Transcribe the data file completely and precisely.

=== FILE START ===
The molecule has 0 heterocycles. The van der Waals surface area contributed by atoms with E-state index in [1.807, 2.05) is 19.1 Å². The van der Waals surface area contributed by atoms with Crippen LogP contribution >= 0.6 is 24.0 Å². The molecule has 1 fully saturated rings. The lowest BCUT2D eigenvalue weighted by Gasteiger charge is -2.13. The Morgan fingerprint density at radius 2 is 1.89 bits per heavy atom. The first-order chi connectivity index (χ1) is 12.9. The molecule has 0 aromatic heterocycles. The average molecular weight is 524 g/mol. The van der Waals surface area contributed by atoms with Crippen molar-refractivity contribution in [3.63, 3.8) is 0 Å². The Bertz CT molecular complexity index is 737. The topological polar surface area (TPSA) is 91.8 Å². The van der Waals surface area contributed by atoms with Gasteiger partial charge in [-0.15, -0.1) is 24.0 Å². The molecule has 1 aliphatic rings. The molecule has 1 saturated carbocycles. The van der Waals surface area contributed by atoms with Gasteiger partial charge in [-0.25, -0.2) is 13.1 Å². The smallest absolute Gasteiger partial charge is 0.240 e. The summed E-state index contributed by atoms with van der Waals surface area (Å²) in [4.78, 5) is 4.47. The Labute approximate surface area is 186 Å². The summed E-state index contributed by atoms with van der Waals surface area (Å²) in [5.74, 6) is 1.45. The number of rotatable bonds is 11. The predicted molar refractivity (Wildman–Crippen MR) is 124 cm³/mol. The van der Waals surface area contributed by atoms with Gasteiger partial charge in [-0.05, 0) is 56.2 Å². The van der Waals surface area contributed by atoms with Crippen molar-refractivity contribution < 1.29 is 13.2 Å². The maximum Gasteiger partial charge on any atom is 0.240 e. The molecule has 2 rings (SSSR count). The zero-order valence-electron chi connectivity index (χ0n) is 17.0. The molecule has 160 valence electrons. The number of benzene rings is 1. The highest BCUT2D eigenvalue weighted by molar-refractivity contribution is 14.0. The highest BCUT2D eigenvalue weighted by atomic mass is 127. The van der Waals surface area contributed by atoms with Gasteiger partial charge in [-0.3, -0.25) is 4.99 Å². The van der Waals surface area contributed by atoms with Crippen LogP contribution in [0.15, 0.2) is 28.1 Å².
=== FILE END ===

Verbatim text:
The molecule has 0 heterocycles. The van der Waals surface area contributed by atoms with E-state index in [1.807, 2.05) is 19.1 Å². The van der Waals surface area contributed by atoms with Crippen LogP contribution >= 0.6 is 24.0 Å². The molecule has 1 fully saturated rings. The lowest BCUT2D eigenvalue weighted by Gasteiger charge is -2.13. The Morgan fingerprint density at radius 2 is 1.89 bits per heavy atom. The first-order chi connectivity index (χ1) is 12.9. The molecule has 0 aromatic heterocycles. The average molecular weight is 524 g/mol. The van der Waals surface area contributed by atoms with Crippen molar-refractivity contribution in [3.63, 3.8) is 0 Å². The Bertz CT molecular complexity index is 737. The topological polar surface area (TPSA) is 91.8 Å². The van der Waals surface area contributed by atoms with Gasteiger partial charge in [-0.15, -0.1) is 24.0 Å². The molecule has 1 aliphatic rings. The molecule has 1 saturated carbocycles. The van der Waals surface area contributed by atoms with Gasteiger partial charge in [-0.25, -0.2) is 13.1 Å². The smallest absolute Gasteiger partial charge is 0.240 e. The summed E-state index contributed by atoms with van der Waals surface area (Å²) in [4.78, 5) is 4.47. The Labute approximate surface area is 186 Å². The summed E-state index contributed by atoms with van der Waals surface area (Å²) in [5.74, 6) is 1.45. The number of rotatable bonds is 11. The predicted molar refractivity (Wildman–Crippen MR) is 124 cm³/mol. The van der Waals surface area contributed by atoms with Gasteiger partial charge in [-0.05, 0) is 56.2 Å². The van der Waals surface area contributed by atoms with Crippen molar-refractivity contribution < 1.29 is 13.2 Å². The maximum Gasteiger partial charge on any atom is 0.240 e. The molecule has 2 rings (SSSR count). The zero-order valence-electron chi connectivity index (χ0n) is 17.0. The molecule has 160 valence electrons. The number of benzene rings is 1. The highest BCUT2D eigenvalue weighted by molar-refractivity contribution is 14.0. The highest BCUT2D eigenvalue weighted by atomic mass is 127. The van der Waals surface area contributed by atoms with Gasteiger partial charge in [-0.3, -0.25) is 4.99 Å². The van der Waals surface area contributed by atoms with Crippen LogP contribution in [0.15, 0.2) is 28.1 Å².